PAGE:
The call with the hiring manager is a different story. I’ve approached this a bunch of different ways, but here’s the general approach that works best for me.

First, it’s important to look at the interview through the right lens. Don’t go into it with the primary goal of impressing the hiring manager. That is a waste of their time, and it makes you sound desperate. Instead, seek to have a mutually beneficial conversation with a fellow industry leader. You want to learn something from the conversation, and you want them to learn something as well. Your best outcome is if, at some point, the hiring manager says, “Huh, I’m going to read up on that a bit more when we’re done here.”

So how do you do this? You usually start with that five-minute history of your career. But then take the next step, and ask the first question… How do you do product development at your company? How do you prioritize roadmaps? What’s your design process like? By guiding the discussion and asking questions about how things work, you not only demonstrate what’s important to you, you also open a door to talk about the areas you’re most knowledgeable and passionate about.

Sure, you’re still going to get the odd, “Tell me about a time you’ve failed and how you dealt with that” question, but that will be few and far between. Most of the time what you’ll do instead is go over your allotted time and have a spirited conversation about the best ways to design and develop software. And that’s exactly what you want. You want to be seen as a peer right away—someone who would fit in.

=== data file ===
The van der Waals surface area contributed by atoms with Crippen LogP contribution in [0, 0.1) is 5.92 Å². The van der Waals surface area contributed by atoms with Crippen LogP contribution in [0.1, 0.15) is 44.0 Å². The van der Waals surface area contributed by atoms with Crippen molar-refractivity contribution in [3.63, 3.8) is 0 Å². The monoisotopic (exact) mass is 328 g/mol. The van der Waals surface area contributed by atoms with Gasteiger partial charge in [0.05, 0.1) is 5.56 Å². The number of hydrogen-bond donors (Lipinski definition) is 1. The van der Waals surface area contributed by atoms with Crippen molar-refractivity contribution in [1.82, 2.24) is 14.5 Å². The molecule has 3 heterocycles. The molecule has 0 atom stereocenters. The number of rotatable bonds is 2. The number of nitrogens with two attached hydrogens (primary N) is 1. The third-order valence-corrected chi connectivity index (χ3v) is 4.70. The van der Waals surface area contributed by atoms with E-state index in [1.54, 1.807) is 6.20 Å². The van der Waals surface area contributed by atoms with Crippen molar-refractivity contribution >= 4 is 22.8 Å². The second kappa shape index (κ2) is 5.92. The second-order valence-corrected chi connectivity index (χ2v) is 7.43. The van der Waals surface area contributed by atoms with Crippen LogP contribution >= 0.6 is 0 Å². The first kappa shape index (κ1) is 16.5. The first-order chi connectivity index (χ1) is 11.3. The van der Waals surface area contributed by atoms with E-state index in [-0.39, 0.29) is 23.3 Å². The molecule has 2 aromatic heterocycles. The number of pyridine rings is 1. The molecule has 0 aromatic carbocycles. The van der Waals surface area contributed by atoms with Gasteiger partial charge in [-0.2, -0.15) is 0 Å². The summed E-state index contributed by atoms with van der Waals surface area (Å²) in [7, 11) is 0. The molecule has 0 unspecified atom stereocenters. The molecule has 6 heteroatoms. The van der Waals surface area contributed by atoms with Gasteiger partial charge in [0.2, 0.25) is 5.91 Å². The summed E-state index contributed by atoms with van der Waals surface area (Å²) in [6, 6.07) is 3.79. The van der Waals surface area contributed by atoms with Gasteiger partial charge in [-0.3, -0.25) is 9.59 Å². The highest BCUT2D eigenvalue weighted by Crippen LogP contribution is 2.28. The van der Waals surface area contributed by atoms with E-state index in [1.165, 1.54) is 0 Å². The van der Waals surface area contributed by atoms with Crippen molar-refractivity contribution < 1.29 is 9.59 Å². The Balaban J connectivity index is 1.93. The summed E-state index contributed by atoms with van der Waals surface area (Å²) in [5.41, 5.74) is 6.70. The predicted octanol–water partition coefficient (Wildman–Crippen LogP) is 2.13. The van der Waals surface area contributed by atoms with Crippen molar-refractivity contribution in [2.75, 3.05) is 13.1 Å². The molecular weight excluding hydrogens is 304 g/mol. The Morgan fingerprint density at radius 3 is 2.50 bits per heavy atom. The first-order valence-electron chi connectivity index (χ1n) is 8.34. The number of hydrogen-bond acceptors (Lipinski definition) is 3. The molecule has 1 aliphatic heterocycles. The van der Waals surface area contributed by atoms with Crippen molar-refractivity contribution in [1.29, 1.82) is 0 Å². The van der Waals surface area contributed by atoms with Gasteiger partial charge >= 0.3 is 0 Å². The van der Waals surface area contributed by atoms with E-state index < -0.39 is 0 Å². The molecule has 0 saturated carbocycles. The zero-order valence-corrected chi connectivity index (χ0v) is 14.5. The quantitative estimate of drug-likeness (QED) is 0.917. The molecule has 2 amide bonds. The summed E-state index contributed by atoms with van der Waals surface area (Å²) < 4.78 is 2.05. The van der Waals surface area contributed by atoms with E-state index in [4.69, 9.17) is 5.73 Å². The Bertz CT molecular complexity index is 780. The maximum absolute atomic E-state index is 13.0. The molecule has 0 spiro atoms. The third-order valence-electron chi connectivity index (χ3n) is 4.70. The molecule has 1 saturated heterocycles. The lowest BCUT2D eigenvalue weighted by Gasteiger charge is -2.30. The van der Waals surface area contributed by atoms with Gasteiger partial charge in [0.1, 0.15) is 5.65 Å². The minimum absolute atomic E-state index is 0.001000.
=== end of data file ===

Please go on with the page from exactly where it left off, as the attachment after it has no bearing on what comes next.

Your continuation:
That, to me, is a good interview. It’s not a venue for one person to test another person. Sometimes you can’t get away from that—you get bombarded with questions the minute the call starts. But that’s probably a good indication that it’s not a good place to work anyway. If the interviewer doesn’t bite, or insists on following a script that doesn’t really allow for conversation—it’s the first sign that you should probably walk away. If you can’t have a conversation as equals, you’ll never be treated as a valuable member of the team—you’ll always be a resource. And you don’t want that.

Which is to say…

If I could convince people of one thing that will make them more successful in interviews, it would be to change their framing of what an interview process actually is. Many of us grew up thinking an interview is a test that you need to pass. However, if you instead look at the interview process as a meeting of equals to understand if a good fit exists, you’ll not only be more confident and relaxed in the process, you’re also more likely to impress the company. And who knows, maybe they’ll even become better interviewers themselves.